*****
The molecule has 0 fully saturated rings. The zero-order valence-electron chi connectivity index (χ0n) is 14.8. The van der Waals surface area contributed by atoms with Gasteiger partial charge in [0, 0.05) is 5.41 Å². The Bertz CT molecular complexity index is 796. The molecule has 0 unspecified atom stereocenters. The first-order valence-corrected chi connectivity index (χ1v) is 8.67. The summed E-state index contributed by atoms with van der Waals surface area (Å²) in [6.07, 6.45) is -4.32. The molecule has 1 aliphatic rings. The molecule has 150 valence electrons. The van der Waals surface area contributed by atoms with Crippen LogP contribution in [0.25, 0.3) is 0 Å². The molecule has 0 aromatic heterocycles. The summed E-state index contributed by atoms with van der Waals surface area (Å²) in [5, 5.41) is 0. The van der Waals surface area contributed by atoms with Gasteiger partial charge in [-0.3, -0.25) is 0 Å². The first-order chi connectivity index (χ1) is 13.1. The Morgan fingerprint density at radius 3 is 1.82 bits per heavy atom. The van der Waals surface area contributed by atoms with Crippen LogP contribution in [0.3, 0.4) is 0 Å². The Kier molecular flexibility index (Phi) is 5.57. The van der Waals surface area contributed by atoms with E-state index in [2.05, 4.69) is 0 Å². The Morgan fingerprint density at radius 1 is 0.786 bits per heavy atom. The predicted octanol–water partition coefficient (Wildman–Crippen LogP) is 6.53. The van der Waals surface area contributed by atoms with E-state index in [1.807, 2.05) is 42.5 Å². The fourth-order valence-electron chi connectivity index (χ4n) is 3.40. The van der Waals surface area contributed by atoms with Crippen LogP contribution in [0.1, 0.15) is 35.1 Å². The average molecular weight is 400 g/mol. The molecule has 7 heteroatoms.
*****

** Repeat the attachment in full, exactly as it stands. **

The molecule has 0 fully saturated rings. The zero-order valence-electron chi connectivity index (χ0n) is 14.8. The van der Waals surface area contributed by atoms with Gasteiger partial charge in [0, 0.05) is 5.41 Å². The Bertz CT molecular complexity index is 796. The molecule has 0 unspecified atom stereocenters. The first-order valence-corrected chi connectivity index (χ1v) is 8.67. The summed E-state index contributed by atoms with van der Waals surface area (Å²) in [6.07, 6.45) is -4.32. The molecule has 1 aliphatic rings. The molecule has 150 valence electrons. The van der Waals surface area contributed by atoms with Crippen LogP contribution in [0.25, 0.3) is 0 Å². The molecule has 0 aromatic heterocycles. The summed E-state index contributed by atoms with van der Waals surface area (Å²) in [5, 5.41) is 0. The van der Waals surface area contributed by atoms with Gasteiger partial charge in [-0.3, -0.25) is 0 Å². The first-order chi connectivity index (χ1) is 13.1. The Morgan fingerprint density at radius 3 is 1.82 bits per heavy atom. The van der Waals surface area contributed by atoms with Crippen LogP contribution in [0.3, 0.4) is 0 Å². The Kier molecular flexibility index (Phi) is 5.57. The van der Waals surface area contributed by atoms with E-state index in [2.05, 4.69) is 0 Å². The Morgan fingerprint density at radius 1 is 0.786 bits per heavy atom. The predicted octanol–water partition coefficient (Wildman–Crippen LogP) is 6.53. The van der Waals surface area contributed by atoms with E-state index in [1.807, 2.05) is 42.5 Å². The fourth-order valence-electron chi connectivity index (χ4n) is 3.40. The van der Waals surface area contributed by atoms with Crippen LogP contribution in [0.1, 0.15) is 35.1 Å². The average molecular weight is 400 g/mol. The molecule has 7 heteroatoms.